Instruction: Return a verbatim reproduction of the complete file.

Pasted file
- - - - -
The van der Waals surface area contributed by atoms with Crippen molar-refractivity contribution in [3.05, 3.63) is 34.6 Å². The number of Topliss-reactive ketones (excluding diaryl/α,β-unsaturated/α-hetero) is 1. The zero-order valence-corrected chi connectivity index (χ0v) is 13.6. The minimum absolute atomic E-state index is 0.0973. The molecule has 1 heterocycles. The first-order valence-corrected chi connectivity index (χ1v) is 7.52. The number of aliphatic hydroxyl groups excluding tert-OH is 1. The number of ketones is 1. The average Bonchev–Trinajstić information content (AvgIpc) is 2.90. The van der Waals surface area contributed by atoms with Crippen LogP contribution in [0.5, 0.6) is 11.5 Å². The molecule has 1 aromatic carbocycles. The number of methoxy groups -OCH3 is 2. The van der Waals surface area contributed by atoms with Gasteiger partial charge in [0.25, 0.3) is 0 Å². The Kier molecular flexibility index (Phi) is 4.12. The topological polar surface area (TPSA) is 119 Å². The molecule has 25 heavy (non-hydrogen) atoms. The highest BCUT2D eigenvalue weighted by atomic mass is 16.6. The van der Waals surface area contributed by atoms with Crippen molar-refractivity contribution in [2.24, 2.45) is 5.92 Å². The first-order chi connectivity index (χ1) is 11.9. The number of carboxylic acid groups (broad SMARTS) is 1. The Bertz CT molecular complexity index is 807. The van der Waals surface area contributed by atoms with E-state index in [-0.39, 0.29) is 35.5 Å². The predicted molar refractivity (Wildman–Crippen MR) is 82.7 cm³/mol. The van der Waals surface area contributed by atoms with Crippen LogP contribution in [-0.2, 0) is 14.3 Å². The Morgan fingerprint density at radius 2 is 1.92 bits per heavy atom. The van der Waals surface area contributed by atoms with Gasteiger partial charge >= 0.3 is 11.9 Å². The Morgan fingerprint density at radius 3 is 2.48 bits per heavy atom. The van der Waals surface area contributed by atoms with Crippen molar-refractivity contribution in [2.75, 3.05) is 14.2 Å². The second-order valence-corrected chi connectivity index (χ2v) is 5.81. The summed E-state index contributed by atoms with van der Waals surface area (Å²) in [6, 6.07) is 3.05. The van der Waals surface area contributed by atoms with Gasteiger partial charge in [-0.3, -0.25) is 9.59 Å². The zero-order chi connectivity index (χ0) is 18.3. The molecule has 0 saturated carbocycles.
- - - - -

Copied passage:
The van der Waals surface area contributed by atoms with Crippen molar-refractivity contribution in [3.05, 3.63) is 34.6 Å². The number of Topliss-reactive ketones (excluding diaryl/α,β-unsaturated/α-hetero) is 1. The zero-order valence-corrected chi connectivity index (χ0v) is 13.6. The minimum absolute atomic E-state index is 0.0973. The molecule has 1 heterocycles. The first-order valence-corrected chi connectivity index (χ1v) is 7.52. The number of aliphatic hydroxyl groups excluding tert-OH is 1. The number of ketones is 1. The average Bonchev–Trinajstić information content (AvgIpc) is 2.90. The van der Waals surface area contributed by atoms with Crippen LogP contribution in [0.5, 0.6) is 11.5 Å². The molecule has 1 aromatic carbocycles. The number of methoxy groups -OCH3 is 2. The van der Waals surface area contributed by atoms with Gasteiger partial charge in [0.25, 0.3) is 0 Å². The Kier molecular flexibility index (Phi) is 4.12. The topological polar surface area (TPSA) is 119 Å². The molecule has 25 heavy (non-hydrogen) atoms. The highest BCUT2D eigenvalue weighted by atomic mass is 16.6. The van der Waals surface area contributed by atoms with Crippen molar-refractivity contribution in [2.24, 2.45) is 5.92 Å². The first-order chi connectivity index (χ1) is 11.9. The number of carboxylic acid groups (broad SMARTS) is 1. The Bertz CT molecular complexity index is 807. The van der Waals surface area contributed by atoms with E-state index in [-0.39, 0.29) is 35.5 Å². The predicted molar refractivity (Wildman–Crippen MR) is 82.7 cm³/mol. The van der Waals surface area contributed by atoms with Crippen LogP contribution in [-0.2, 0) is 14.3 Å². The Morgan fingerprint density at radius 2 is 1.92 bits per heavy atom. The van der Waals surface area contributed by atoms with Gasteiger partial charge >= 0.3 is 11.9 Å². The Morgan fingerprint density at radius 3 is 2.48 bits per heavy atom. The van der Waals surface area contributed by atoms with Crippen molar-refractivity contribution in [2.75, 3.05) is 14.2 Å². The second-order valence-corrected chi connectivity index (χ2v) is 5.81. The summed E-state index contributed by atoms with van der Waals surface area (Å²) in [6, 6.07) is 3.05. The van der Waals surface area contributed by atoms with Gasteiger partial charge in [-0.3, -0.25) is 9.59 Å². The zero-order chi connectivity index (χ0) is 18.3. The molecule has 0 saturated carbocycles.